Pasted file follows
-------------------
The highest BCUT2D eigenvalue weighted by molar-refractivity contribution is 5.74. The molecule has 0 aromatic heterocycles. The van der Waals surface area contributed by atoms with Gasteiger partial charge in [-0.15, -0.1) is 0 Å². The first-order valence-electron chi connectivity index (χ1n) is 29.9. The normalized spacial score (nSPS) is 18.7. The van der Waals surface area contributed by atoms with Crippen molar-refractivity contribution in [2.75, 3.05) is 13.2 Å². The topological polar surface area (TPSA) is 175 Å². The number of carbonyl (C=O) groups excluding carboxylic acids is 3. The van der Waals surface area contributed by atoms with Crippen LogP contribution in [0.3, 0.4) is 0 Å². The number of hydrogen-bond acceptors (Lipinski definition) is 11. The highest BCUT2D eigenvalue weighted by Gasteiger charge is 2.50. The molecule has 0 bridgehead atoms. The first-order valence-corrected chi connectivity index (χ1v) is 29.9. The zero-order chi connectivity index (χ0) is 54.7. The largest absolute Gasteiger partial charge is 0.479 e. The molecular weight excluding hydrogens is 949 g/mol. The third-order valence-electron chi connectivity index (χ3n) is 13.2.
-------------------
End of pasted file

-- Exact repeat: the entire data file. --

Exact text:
The highest BCUT2D eigenvalue weighted by molar-refractivity contribution is 5.74. The molecule has 0 aromatic heterocycles. The van der Waals surface area contributed by atoms with Gasteiger partial charge in [-0.15, -0.1) is 0 Å². The first-order valence-electron chi connectivity index (χ1n) is 29.9. The normalized spacial score (nSPS) is 18.7. The van der Waals surface area contributed by atoms with Crippen molar-refractivity contribution in [2.75, 3.05) is 13.2 Å². The topological polar surface area (TPSA) is 175 Å². The number of carbonyl (C=O) groups excluding carboxylic acids is 3. The van der Waals surface area contributed by atoms with Crippen LogP contribution in [0.3, 0.4) is 0 Å². The number of hydrogen-bond acceptors (Lipinski definition) is 11. The highest BCUT2D eigenvalue weighted by Gasteiger charge is 2.50. The molecule has 0 bridgehead atoms. The first-order valence-corrected chi connectivity index (χ1v) is 29.9. The zero-order chi connectivity index (χ0) is 54.7. The largest absolute Gasteiger partial charge is 0.479 e. The molecular weight excluding hydrogens is 949 g/mol. The third-order valence-electron chi connectivity index (χ3n) is 13.2.